In part 2 of an interview with Bernie Pinsonat, in the continuing series called Bernie Burns, publisher Stephen Sabludowsky asked about the interplay among the budget, Louisiana Governor Bobby Jindal’s presidential ambitions and politics and the desires for many of the legislators to be re-elected, given the upcoming Louisiana political season, this fall.
SABLUDOWSKY: There's two things that really strike me. Number one, and I certainly would like to get your take, but number one, we're dealing with a election year, a statewide election year and so a lot of people from legislator to dog catchers to parish presidents--their careers are now on the line-- Lt. Gov., Insurance Commissioner, and so on. In addition, we have a situation where our governor is obviously trying to be president of the United States. So, I mean, those two things, and plus given the incredible budget situation--I've been following this now for a few decades myself and it's never been this bad. So I'm just wondering, given the election, given the governor's desires to be president--I mean, how does that play into all of this?
PINSONAT: Well it's a complicating factor, that's a good point Steve. We'll never had a governor play at the level of national politics that Jindal obviously has. It's hurting, it has hurt him with some, the poll I've done show him about at 50% think he should drop this and 50% think it's okay. It doesn't mean they are cheering for him to be doing it but, but it's okay. But it has hurt his popularity and I think that Jindal's has made a conscious decision that just something, that's a price that I'm just going to have to pay. Whether the skeptic out there--really does he have a chance or--I don't think Jindal pays attention to a lot of that. But it is a backdrop that is complicating the budget solution--his national ambitions in the positions he's taking nationally, obviously affect his role he'll play at the capital. When you're so strict on what revenues and how they'll be interpreted and whatever else and with $1B.6,deficit--how do you expect to raise that kind of money, so. Jindal may come up with a plan, I don't really see going very far, especially since there is opposition, and it's normal opposition, but there's no question that Jindal's playing national politics is complicating the eventual outcome. Now will--you've made a good point, there's also hundred 144 legislators who's up for reelection and a lot of those can be reelected, some are term-limited, but the ones what to be reelected this fall, it is a different time for them. Jindal's gone this time. So they don't have to worry about Jindal. It's their hide that could be skinned if no solutions found. And, you have the backdrop of anti-taxes and you have a conservative state and all of those things play into this and it adds to--which is one of the things reminded me of.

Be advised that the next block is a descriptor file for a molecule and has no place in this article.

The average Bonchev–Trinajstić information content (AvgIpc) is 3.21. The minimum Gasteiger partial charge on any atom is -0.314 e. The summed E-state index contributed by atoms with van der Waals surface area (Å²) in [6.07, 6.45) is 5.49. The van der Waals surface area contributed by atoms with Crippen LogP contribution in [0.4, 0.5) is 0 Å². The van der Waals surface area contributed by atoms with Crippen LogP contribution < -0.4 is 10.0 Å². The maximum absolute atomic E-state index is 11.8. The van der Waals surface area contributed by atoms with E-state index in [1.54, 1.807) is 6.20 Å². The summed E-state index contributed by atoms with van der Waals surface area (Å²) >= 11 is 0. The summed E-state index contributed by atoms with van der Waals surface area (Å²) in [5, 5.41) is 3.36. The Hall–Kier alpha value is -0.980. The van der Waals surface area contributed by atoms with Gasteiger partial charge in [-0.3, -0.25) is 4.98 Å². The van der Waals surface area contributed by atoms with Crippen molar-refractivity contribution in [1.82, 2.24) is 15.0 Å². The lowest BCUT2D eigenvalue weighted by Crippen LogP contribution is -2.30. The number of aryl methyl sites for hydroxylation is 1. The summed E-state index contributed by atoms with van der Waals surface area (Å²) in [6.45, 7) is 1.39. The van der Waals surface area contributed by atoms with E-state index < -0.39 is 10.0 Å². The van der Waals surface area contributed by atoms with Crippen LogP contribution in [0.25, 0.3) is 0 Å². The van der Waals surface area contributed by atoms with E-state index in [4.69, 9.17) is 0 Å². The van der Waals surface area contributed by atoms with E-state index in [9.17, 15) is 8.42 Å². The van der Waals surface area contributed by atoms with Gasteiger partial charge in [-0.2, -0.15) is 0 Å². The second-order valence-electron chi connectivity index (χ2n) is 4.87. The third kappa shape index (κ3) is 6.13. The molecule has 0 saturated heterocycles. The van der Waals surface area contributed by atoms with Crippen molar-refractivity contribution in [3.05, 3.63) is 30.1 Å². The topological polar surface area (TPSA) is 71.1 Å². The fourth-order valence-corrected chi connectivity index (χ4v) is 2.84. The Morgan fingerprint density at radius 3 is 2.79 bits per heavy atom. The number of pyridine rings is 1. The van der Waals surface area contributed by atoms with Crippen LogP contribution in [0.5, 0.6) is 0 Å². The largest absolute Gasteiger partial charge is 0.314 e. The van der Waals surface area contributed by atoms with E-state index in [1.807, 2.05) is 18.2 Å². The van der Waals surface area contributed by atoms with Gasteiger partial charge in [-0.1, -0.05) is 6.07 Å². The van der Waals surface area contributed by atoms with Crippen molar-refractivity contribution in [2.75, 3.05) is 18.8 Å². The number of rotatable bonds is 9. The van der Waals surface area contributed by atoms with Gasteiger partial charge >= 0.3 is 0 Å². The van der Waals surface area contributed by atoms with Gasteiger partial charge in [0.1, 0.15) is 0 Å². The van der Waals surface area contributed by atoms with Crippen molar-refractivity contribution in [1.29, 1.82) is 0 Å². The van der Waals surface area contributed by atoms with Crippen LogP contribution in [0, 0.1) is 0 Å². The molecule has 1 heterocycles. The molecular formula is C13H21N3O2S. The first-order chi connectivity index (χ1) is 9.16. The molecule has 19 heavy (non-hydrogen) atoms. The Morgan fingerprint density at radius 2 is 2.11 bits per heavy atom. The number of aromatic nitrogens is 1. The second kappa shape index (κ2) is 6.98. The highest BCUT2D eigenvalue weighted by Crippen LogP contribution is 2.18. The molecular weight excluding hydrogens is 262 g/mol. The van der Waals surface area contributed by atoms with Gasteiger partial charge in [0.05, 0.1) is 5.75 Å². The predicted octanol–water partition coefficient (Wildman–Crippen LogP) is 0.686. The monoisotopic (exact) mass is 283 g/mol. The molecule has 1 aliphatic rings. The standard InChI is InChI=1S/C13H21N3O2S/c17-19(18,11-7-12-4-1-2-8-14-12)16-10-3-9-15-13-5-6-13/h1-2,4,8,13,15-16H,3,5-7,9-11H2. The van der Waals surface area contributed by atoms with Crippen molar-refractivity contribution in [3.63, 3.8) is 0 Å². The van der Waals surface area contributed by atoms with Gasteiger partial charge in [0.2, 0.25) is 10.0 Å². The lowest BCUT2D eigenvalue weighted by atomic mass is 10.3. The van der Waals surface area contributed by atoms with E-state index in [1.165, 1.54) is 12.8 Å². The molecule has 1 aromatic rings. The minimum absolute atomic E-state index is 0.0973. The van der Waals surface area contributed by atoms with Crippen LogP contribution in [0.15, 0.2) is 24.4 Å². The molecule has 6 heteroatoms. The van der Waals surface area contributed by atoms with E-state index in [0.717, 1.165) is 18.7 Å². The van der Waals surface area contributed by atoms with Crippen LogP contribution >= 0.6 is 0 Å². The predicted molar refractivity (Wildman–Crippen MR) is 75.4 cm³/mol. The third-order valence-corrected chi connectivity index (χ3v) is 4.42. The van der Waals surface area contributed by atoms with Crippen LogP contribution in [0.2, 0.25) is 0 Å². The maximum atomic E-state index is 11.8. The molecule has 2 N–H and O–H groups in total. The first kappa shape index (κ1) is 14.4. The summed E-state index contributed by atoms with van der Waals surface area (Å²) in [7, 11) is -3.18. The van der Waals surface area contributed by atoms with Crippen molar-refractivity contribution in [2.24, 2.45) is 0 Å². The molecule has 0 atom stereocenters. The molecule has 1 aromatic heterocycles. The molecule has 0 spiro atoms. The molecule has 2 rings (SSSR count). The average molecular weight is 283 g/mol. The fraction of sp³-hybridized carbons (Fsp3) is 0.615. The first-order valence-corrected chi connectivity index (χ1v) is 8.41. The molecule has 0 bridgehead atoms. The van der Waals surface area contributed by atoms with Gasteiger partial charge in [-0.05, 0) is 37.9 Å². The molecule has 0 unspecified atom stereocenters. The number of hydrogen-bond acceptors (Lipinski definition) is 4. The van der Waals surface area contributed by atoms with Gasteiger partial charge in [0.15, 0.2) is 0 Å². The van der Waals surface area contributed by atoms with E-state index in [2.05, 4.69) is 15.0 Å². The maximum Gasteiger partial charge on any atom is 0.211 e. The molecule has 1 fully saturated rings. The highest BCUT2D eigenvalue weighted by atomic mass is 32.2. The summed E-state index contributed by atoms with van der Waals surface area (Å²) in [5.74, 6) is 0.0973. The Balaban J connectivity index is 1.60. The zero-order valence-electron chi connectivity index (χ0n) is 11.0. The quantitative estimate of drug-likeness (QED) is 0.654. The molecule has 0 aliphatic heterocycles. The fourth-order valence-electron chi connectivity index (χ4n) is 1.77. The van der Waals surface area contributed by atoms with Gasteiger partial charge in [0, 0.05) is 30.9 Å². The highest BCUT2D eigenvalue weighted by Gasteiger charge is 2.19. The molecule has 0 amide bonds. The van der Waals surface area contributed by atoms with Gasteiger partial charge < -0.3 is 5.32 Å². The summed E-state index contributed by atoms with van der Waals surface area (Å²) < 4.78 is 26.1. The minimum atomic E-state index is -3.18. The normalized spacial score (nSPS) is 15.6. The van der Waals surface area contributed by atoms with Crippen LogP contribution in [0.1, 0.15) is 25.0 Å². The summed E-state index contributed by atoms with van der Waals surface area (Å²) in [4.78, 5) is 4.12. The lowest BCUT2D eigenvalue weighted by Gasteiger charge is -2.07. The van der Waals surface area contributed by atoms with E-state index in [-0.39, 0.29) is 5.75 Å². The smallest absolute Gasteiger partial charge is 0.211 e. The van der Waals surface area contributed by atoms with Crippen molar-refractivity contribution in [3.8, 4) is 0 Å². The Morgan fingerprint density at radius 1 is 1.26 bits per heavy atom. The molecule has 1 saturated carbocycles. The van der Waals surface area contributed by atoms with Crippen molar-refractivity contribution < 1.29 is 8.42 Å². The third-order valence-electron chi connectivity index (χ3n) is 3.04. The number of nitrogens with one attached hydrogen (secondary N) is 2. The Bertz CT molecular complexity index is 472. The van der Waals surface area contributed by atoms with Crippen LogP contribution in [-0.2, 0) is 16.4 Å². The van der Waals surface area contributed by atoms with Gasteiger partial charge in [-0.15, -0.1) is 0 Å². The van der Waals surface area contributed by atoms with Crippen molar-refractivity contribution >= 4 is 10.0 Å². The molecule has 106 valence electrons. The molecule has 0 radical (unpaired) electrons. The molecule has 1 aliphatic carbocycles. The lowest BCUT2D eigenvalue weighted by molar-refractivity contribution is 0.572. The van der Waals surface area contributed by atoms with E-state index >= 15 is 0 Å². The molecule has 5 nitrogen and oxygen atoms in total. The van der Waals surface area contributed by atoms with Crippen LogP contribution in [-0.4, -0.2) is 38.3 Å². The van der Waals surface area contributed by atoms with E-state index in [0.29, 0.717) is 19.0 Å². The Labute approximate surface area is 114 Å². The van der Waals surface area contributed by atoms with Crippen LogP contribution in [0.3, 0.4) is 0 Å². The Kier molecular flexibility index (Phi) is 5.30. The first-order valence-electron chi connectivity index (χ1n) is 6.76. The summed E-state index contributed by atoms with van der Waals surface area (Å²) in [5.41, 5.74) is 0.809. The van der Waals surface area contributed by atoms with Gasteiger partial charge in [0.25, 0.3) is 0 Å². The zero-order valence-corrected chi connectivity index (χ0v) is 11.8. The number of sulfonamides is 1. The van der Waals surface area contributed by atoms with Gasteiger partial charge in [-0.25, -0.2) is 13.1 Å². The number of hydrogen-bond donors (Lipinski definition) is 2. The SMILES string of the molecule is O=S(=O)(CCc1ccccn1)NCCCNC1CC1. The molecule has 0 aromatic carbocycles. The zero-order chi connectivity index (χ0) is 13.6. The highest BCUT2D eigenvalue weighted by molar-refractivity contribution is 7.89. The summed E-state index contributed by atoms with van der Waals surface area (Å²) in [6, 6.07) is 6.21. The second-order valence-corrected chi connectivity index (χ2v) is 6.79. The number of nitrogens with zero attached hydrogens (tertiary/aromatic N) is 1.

PINSONAT: Besides all of the various problems that cause the backdrop, the backdrop of the session to be complicated, add to that, the reelection of 144 legislators. And the question is--how would we get out of this. I don't know how big of a role Jindal will eventually play. I don't know how many legislators Republicans, or anyone else would really, I do not believe will go over the plank for Jindal. I think that Jindal knows that their on their own and he's on his own. There's a common shared responsibility to get something done and I think that's the glue that will hold it together--will it hold it together throughout the session, that's the $64,000 question? Steve, So, no matter how we look at it though, it is a unique situation as you said--you've been doing this as long as I have and is been, but never have we faced this type of session, with so many complications, with so many negative possibilities, because of the atmosphere, because of the constraint, because of all of the interests in how they look at their future and how they can get us out of this mess